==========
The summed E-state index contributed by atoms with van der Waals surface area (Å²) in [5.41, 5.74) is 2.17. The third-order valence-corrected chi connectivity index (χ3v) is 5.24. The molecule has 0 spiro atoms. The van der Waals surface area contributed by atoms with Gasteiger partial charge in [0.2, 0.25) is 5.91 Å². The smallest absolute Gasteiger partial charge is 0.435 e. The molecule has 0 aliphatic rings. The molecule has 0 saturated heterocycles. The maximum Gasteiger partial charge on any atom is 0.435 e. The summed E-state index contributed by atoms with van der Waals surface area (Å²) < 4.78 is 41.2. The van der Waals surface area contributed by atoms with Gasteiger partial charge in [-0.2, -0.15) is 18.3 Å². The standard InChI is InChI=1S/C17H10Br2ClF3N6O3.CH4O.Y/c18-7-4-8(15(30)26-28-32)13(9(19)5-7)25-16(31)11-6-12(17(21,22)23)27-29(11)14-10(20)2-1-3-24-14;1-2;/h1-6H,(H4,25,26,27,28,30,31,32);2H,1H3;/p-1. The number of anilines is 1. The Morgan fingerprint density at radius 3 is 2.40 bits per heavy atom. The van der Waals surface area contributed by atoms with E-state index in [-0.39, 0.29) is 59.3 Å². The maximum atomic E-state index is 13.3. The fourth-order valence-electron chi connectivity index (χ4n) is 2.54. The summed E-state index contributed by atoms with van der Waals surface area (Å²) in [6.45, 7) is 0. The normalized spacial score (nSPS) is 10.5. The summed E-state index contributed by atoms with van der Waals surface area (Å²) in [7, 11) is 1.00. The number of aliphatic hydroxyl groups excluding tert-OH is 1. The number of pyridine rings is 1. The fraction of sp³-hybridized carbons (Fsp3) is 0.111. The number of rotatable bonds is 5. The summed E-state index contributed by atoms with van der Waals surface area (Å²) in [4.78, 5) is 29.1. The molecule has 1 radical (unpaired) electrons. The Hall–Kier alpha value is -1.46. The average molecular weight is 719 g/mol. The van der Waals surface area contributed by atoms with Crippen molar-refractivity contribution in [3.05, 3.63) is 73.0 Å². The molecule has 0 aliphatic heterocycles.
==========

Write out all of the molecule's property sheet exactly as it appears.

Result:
The summed E-state index contributed by atoms with van der Waals surface area (Å²) in [5.41, 5.74) is 2.17. The third-order valence-corrected chi connectivity index (χ3v) is 5.24. The molecule has 0 spiro atoms. The van der Waals surface area contributed by atoms with Gasteiger partial charge in [0.2, 0.25) is 5.91 Å². The smallest absolute Gasteiger partial charge is 0.435 e. The molecule has 0 aliphatic rings. The molecule has 0 saturated heterocycles. The maximum Gasteiger partial charge on any atom is 0.435 e. The summed E-state index contributed by atoms with van der Waals surface area (Å²) < 4.78 is 41.2. The van der Waals surface area contributed by atoms with Gasteiger partial charge in [-0.2, -0.15) is 18.3 Å². The standard InChI is InChI=1S/C17H10Br2ClF3N6O3.CH4O.Y/c18-7-4-8(15(30)26-28-32)13(9(19)5-7)25-16(31)11-6-12(17(21,22)23)27-29(11)14-10(20)2-1-3-24-14;1-2;/h1-6H,(H4,25,26,27,28,30,31,32);2H,1H3;/p-1. The number of anilines is 1. The Morgan fingerprint density at radius 3 is 2.40 bits per heavy atom. The van der Waals surface area contributed by atoms with E-state index in [-0.39, 0.29) is 59.3 Å². The maximum atomic E-state index is 13.3. The fourth-order valence-electron chi connectivity index (χ4n) is 2.54. The summed E-state index contributed by atoms with van der Waals surface area (Å²) in [6.45, 7) is 0. The normalized spacial score (nSPS) is 10.5. The summed E-state index contributed by atoms with van der Waals surface area (Å²) in [7, 11) is 1.00. The number of aliphatic hydroxyl groups excluding tert-OH is 1. The number of pyridine rings is 1. The fraction of sp³-hybridized carbons (Fsp3) is 0.111. The number of rotatable bonds is 5. The summed E-state index contributed by atoms with van der Waals surface area (Å²) in [4.78, 5) is 29.1. The molecule has 1 radical (unpaired) electrons. The Hall–Kier alpha value is -1.46. The average molecular weight is 719 g/mol. The van der Waals surface area contributed by atoms with Crippen molar-refractivity contribution in [3.05, 3.63) is 73.0 Å². The molecule has 0 aliphatic heterocycles.